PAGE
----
How to Lower Your Car Insurance Premiums
There's no doubt car insurance is important—and, in most states, mandatory—but those payments can really add up. The good news is, unlike many other types of insurance, there are things you can do that may help lower your premium.
If you've been wondering how to lower your car insurance premiums, we have some ideas for you. These are strategies you can start using right now to help lower your payments. Here's what you need to know.
Factors that affect your premiums
Car insurance isn't a one-size-fits-all matter. There are quite a few variables that impact which type of insurance you need and how much you'll pay every year. If you're ready to explore how to lower your car insurance premiums, start by looking at the various factors that affect your coverage.
Your personal information
Insurance companies look at your age, gender identification, marital status and even your credit score when determining your premiums. Where you live also matters, both in terms of your state's requirements and general risk factors in your area. Places with higher crime rates or more risk of natural disaster can be subject to higher premiums.
Your driving history
Your driving record has the biggest impact on your premium. Accidents and violations remain chargeable on your policy for three years, and some insurers may keep you in a higher premium category for up to five. If you have a long record with no history of accidents or traffic violations, that can help lower your premium.
A shorter driving history tends to equate with higher premiums. That's why drivers under 25 usually pay higher rates. If you're an inexperienced driver, ask your insurance company about discounts for taking driver's ed courses or for being a student with good grades. These might help offset the increased cost of having a shorter driving history.
The type of vehicle you drive can have an impact on your premium as well. Not only does the make and model matter, but also whether you own or lease it. Opting for one that has better safety performance and is less frequently stolen can help lower your costs.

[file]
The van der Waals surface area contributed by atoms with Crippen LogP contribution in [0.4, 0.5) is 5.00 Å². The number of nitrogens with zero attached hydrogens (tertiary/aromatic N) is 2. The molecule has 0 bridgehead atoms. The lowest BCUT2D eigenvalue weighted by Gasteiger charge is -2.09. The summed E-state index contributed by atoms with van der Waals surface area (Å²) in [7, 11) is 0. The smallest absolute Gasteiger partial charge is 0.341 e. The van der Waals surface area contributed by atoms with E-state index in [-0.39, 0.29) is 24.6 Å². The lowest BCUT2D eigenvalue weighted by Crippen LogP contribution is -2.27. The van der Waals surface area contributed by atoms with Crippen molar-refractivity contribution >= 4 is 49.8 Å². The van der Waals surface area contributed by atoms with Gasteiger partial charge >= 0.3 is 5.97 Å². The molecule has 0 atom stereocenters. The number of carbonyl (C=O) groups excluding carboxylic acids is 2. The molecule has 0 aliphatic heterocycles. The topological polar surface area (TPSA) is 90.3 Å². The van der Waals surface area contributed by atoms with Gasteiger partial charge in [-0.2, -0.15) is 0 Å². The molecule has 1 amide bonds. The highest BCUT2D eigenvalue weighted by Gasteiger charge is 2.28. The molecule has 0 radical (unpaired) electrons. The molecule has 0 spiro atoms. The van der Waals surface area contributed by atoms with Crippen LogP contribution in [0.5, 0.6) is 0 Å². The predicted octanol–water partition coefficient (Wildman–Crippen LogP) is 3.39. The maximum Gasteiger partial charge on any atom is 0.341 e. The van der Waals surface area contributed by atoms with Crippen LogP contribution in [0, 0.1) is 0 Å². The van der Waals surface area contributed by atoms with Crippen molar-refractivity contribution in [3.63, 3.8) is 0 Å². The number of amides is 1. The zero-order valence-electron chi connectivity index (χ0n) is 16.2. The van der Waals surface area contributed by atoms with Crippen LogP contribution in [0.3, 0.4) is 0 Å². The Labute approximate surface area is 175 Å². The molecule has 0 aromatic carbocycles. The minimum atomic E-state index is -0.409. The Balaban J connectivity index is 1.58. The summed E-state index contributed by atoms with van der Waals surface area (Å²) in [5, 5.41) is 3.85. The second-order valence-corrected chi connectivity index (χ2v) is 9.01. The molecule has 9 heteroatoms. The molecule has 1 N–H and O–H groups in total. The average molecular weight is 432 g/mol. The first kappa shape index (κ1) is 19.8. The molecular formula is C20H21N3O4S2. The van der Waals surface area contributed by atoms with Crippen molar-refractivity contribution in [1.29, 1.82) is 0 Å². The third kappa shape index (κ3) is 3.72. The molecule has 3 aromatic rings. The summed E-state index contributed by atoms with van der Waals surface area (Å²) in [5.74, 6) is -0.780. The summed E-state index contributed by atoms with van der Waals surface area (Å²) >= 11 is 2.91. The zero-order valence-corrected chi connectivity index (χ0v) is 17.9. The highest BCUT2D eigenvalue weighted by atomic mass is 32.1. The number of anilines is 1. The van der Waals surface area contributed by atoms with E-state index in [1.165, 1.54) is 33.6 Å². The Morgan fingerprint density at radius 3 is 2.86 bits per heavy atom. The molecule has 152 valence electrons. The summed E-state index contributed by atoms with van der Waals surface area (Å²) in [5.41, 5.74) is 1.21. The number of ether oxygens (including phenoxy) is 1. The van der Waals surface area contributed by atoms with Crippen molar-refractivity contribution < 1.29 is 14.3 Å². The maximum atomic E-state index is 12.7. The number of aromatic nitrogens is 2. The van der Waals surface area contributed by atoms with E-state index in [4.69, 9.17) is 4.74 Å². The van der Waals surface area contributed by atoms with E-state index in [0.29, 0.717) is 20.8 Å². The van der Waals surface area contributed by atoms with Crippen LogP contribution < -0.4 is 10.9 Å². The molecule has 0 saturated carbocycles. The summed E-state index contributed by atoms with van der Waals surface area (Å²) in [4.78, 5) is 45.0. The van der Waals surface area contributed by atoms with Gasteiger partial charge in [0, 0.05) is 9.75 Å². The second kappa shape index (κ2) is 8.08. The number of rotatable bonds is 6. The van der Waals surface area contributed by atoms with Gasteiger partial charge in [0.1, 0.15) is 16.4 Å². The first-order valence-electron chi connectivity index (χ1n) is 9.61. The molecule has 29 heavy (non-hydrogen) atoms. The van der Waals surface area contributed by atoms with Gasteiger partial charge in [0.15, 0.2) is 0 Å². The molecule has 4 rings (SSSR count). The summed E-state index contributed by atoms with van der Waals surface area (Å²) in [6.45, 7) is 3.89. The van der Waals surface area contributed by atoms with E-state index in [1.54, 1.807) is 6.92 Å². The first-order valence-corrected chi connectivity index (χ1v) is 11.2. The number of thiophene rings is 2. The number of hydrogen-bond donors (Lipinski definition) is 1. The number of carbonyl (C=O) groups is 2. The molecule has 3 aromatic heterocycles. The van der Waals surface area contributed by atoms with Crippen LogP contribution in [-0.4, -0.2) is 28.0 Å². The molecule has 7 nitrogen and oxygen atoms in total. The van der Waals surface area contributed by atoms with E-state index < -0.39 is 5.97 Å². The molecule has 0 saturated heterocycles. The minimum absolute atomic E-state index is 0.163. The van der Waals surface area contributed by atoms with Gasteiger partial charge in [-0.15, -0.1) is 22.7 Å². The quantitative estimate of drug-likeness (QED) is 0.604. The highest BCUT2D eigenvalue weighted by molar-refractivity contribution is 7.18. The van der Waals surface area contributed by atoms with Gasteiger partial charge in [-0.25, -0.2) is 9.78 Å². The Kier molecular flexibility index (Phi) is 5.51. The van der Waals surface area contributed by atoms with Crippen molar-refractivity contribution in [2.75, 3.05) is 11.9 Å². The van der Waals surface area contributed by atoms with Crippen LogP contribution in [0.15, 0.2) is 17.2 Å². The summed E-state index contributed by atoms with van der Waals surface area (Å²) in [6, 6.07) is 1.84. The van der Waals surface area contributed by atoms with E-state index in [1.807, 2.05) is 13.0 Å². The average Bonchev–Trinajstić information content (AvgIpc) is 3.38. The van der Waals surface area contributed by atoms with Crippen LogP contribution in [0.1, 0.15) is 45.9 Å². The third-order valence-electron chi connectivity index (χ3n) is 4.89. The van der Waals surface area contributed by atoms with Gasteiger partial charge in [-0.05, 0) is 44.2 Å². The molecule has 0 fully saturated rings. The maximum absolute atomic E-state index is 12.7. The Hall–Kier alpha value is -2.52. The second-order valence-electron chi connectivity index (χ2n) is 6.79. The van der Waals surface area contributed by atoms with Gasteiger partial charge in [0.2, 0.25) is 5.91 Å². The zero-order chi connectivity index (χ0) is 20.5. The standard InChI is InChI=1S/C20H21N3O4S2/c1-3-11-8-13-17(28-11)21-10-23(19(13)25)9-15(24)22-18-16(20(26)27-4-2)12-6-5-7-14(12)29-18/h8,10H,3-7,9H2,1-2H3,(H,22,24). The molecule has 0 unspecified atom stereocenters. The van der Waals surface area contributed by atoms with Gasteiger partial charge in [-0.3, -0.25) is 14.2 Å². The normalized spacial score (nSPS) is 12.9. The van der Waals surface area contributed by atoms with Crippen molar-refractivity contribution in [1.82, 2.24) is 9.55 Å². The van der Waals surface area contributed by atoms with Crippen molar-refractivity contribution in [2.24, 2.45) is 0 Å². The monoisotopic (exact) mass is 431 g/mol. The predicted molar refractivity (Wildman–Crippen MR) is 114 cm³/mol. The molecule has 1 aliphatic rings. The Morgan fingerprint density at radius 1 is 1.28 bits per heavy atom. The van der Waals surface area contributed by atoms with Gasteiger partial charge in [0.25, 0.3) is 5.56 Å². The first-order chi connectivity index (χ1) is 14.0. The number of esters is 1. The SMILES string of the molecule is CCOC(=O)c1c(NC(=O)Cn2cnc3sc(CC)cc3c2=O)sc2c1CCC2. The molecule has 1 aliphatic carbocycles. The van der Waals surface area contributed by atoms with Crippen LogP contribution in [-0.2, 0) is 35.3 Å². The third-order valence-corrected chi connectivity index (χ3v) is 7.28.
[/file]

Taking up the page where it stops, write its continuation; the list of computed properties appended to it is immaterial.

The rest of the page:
Car insurance companies collect all this information and then decide your rates based on the risk they've calculated—the higher the potential risk, typically the higher the premium.
Practical strategies to reduce your rates
Once you understand the factors that influence your premium, you can start taking some practical steps to help reduce your rates. Here are a few approaches you can take.
- Practice safe driving. Many insurance companies offer safe driver discounts to customers who haven't had an accident or a traffic violation for a few years. Boost your chances by not speeding and by keeping a safe distance from other vehicles to avoid accidents.
- Talk to your current insurance company. It never hurts to get on the phone and ask your insurance agent if there are ways to reduce your premium. These might include increasing your deductible or bundling your car insurance with other policies, such as homeowners insurance.
- Shop around. Once you've talked with your agent and know your rate, call a few other insurance companies to see what they're offering. Ask for quotes with higher limits as opposed to your state's minimum limit. Insurance companies like to encourage higher limits, so you might actually find a better deal.
- Reduce your miles. As most insurance companies see it, the more you drive, the higher the risk of getting into an accident. See if you can reduce the miles you put on your car, maybe by using public transport more often or working remotely a few days a week. Then, ask for a lower rate based on your new mileage.
- Increase your credit score. A good credit score can have a significant impact on your financial future. A better car insurance premium is just one potential benefit.
- Consider your car. The cost to repair or replace some vehicles is much higher than others, and so is the possibility of theft. For example, a sports car will cost more to insure than a family sedan. Insurance companies use this information to determine your risk and rates, so keep that in mind when you're shopping for a new car.
While there's no getting around paying a car insurance premium, there are things you can do to potentially lower that number. Once you know about the factors that go into your rates, you can develop a long-term strategy to reduce your costs.
A few financial insights for your life
This information is provided for educational purposes only and should not be relied on or interpreted as accounting, financial planning, investment, legal or tax advice. First Citizens Bank (or its affiliates) neither endorses nor guarantees this information, and encourages you to consult a professional for advice applicable to your specific situation.